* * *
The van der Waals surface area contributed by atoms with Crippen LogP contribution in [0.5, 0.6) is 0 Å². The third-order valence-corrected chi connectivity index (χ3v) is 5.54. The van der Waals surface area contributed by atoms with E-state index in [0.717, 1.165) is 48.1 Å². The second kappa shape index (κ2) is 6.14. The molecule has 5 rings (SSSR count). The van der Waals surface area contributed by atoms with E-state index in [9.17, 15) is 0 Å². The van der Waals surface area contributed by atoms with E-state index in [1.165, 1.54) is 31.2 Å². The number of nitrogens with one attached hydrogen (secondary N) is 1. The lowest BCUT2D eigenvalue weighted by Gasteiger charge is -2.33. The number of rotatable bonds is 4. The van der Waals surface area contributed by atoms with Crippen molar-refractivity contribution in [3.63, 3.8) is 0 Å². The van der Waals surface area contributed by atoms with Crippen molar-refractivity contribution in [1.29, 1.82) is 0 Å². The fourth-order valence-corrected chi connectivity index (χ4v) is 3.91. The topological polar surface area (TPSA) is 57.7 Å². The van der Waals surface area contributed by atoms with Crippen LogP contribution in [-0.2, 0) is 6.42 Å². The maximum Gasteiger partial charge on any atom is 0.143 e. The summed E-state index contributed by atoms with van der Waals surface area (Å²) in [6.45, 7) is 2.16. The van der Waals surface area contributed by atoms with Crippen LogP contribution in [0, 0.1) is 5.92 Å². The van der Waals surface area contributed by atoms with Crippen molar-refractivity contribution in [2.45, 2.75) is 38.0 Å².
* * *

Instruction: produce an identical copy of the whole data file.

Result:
The van der Waals surface area contributed by atoms with Crippen LogP contribution in [0.5, 0.6) is 0 Å². The third-order valence-corrected chi connectivity index (χ3v) is 5.54. The van der Waals surface area contributed by atoms with E-state index in [0.717, 1.165) is 48.1 Å². The second kappa shape index (κ2) is 6.14. The molecule has 5 rings (SSSR count). The van der Waals surface area contributed by atoms with E-state index in [9.17, 15) is 0 Å². The van der Waals surface area contributed by atoms with E-state index in [1.165, 1.54) is 31.2 Å². The number of nitrogens with one attached hydrogen (secondary N) is 1. The lowest BCUT2D eigenvalue weighted by Gasteiger charge is -2.33. The number of rotatable bonds is 4. The van der Waals surface area contributed by atoms with Crippen molar-refractivity contribution in [3.63, 3.8) is 0 Å². The van der Waals surface area contributed by atoms with Crippen molar-refractivity contribution in [1.29, 1.82) is 0 Å². The fourth-order valence-corrected chi connectivity index (χ4v) is 3.91. The topological polar surface area (TPSA) is 57.7 Å². The van der Waals surface area contributed by atoms with Crippen LogP contribution in [-0.2, 0) is 6.42 Å². The maximum Gasteiger partial charge on any atom is 0.143 e. The summed E-state index contributed by atoms with van der Waals surface area (Å²) in [6.45, 7) is 2.16. The van der Waals surface area contributed by atoms with Crippen LogP contribution in [0, 0.1) is 5.92 Å². The van der Waals surface area contributed by atoms with Crippen molar-refractivity contribution in [2.45, 2.75) is 38.0 Å².